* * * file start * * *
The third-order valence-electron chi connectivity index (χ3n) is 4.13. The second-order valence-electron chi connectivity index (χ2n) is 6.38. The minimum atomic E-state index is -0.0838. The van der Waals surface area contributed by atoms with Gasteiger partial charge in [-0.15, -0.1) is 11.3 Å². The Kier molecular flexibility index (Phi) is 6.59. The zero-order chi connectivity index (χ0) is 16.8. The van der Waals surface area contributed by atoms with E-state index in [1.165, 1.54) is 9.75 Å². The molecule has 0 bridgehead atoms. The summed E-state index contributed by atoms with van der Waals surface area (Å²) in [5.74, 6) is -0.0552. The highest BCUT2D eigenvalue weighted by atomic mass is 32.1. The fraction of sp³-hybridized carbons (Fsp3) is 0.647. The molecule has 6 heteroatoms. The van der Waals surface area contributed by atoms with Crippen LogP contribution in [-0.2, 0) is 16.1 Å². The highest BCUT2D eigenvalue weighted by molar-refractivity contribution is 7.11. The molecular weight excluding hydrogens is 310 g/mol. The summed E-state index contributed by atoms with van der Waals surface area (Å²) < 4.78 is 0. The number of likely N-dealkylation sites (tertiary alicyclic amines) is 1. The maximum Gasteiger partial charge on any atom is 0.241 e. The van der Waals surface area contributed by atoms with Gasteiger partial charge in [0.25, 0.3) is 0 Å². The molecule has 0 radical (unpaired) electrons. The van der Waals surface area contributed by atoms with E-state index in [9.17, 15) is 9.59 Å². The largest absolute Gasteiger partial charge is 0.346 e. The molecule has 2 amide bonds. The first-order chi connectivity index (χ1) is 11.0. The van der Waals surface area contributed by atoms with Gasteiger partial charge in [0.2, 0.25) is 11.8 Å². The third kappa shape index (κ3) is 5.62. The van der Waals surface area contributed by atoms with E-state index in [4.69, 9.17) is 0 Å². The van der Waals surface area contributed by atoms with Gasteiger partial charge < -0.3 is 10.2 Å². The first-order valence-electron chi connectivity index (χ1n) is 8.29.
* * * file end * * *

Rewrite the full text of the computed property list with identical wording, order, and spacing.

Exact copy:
The third-order valence-electron chi connectivity index (χ3n) is 4.13. The second-order valence-electron chi connectivity index (χ2n) is 6.38. The minimum atomic E-state index is -0.0838. The van der Waals surface area contributed by atoms with Gasteiger partial charge in [-0.15, -0.1) is 11.3 Å². The Kier molecular flexibility index (Phi) is 6.59. The zero-order chi connectivity index (χ0) is 16.8. The van der Waals surface area contributed by atoms with E-state index in [1.165, 1.54) is 9.75 Å². The molecule has 0 bridgehead atoms. The summed E-state index contributed by atoms with van der Waals surface area (Å²) in [5.74, 6) is -0.0552. The highest BCUT2D eigenvalue weighted by atomic mass is 32.1. The fraction of sp³-hybridized carbons (Fsp3) is 0.647. The molecule has 6 heteroatoms. The van der Waals surface area contributed by atoms with Crippen LogP contribution in [-0.2, 0) is 16.1 Å². The highest BCUT2D eigenvalue weighted by molar-refractivity contribution is 7.11. The molecular weight excluding hydrogens is 310 g/mol. The summed E-state index contributed by atoms with van der Waals surface area (Å²) < 4.78 is 0. The number of likely N-dealkylation sites (tertiary alicyclic amines) is 1. The maximum Gasteiger partial charge on any atom is 0.241 e. The van der Waals surface area contributed by atoms with Gasteiger partial charge in [0.25, 0.3) is 0 Å². The molecule has 0 radical (unpaired) electrons. The van der Waals surface area contributed by atoms with E-state index in [9.17, 15) is 9.59 Å². The largest absolute Gasteiger partial charge is 0.346 e. The molecule has 2 amide bonds. The first-order chi connectivity index (χ1) is 11.0. The van der Waals surface area contributed by atoms with Gasteiger partial charge in [0.2, 0.25) is 11.8 Å². The third kappa shape index (κ3) is 5.62. The van der Waals surface area contributed by atoms with E-state index in [4.69, 9.17) is 0 Å². The van der Waals surface area contributed by atoms with Gasteiger partial charge < -0.3 is 10.2 Å². The first-order valence-electron chi connectivity index (χ1n) is 8.29.